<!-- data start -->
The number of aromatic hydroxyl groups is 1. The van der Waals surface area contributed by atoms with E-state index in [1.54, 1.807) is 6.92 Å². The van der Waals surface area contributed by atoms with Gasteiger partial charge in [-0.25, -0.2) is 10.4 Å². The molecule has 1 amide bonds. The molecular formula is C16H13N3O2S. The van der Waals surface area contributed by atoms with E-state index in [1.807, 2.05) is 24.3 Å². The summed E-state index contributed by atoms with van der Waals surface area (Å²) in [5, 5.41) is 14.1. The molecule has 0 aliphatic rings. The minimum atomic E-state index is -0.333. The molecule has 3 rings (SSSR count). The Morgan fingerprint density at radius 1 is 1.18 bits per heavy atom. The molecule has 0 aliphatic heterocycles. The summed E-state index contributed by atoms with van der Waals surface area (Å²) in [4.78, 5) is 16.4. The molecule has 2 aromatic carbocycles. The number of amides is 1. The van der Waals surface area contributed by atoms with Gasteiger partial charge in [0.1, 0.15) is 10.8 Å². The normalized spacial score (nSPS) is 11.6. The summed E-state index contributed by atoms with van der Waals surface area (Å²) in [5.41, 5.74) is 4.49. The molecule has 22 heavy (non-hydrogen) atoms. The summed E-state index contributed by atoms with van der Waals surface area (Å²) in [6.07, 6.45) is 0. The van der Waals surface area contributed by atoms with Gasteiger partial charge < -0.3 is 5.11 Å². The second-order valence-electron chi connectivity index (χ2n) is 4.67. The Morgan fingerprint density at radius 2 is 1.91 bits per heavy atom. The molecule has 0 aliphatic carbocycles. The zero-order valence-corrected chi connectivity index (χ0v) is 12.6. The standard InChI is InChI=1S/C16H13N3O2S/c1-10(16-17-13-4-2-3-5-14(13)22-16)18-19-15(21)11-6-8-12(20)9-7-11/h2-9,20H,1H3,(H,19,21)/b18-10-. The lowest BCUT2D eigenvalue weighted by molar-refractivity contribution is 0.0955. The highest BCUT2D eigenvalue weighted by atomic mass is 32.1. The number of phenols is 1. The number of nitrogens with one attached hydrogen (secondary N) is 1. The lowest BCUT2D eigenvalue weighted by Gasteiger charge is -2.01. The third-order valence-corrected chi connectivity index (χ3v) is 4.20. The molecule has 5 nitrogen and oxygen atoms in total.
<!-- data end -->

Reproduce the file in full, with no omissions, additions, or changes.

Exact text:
The number of aromatic hydroxyl groups is 1. The van der Waals surface area contributed by atoms with E-state index in [1.54, 1.807) is 6.92 Å². The van der Waals surface area contributed by atoms with Gasteiger partial charge in [-0.25, -0.2) is 10.4 Å². The molecule has 1 amide bonds. The molecular formula is C16H13N3O2S. The van der Waals surface area contributed by atoms with E-state index in [1.807, 2.05) is 24.3 Å². The summed E-state index contributed by atoms with van der Waals surface area (Å²) in [5, 5.41) is 14.1. The molecule has 0 aliphatic rings. The minimum atomic E-state index is -0.333. The molecule has 3 rings (SSSR count). The Morgan fingerprint density at radius 1 is 1.18 bits per heavy atom. The molecule has 0 aliphatic heterocycles. The summed E-state index contributed by atoms with van der Waals surface area (Å²) in [4.78, 5) is 16.4. The molecule has 2 aromatic carbocycles. The number of amides is 1. The van der Waals surface area contributed by atoms with Gasteiger partial charge in [0.1, 0.15) is 10.8 Å². The normalized spacial score (nSPS) is 11.6. The summed E-state index contributed by atoms with van der Waals surface area (Å²) in [5.41, 5.74) is 4.49. The molecule has 22 heavy (non-hydrogen) atoms. The summed E-state index contributed by atoms with van der Waals surface area (Å²) in [6.07, 6.45) is 0. The van der Waals surface area contributed by atoms with Gasteiger partial charge < -0.3 is 5.11 Å². The second-order valence-electron chi connectivity index (χ2n) is 4.67. The Morgan fingerprint density at radius 2 is 1.91 bits per heavy atom. The molecule has 0 aliphatic carbocycles. The zero-order valence-corrected chi connectivity index (χ0v) is 12.6. The standard InChI is InChI=1S/C16H13N3O2S/c1-10(16-17-13-4-2-3-5-14(13)22-16)18-19-15(21)11-6-8-12(20)9-7-11/h2-9,20H,1H3,(H,19,21)/b18-10-. The lowest BCUT2D eigenvalue weighted by molar-refractivity contribution is 0.0955. The highest BCUT2D eigenvalue weighted by atomic mass is 32.1. The number of phenols is 1. The number of nitrogens with one attached hydrogen (secondary N) is 1. The lowest BCUT2D eigenvalue weighted by Gasteiger charge is -2.01. The third-order valence-corrected chi connectivity index (χ3v) is 4.20. The molecule has 5 nitrogen and oxygen atoms in total.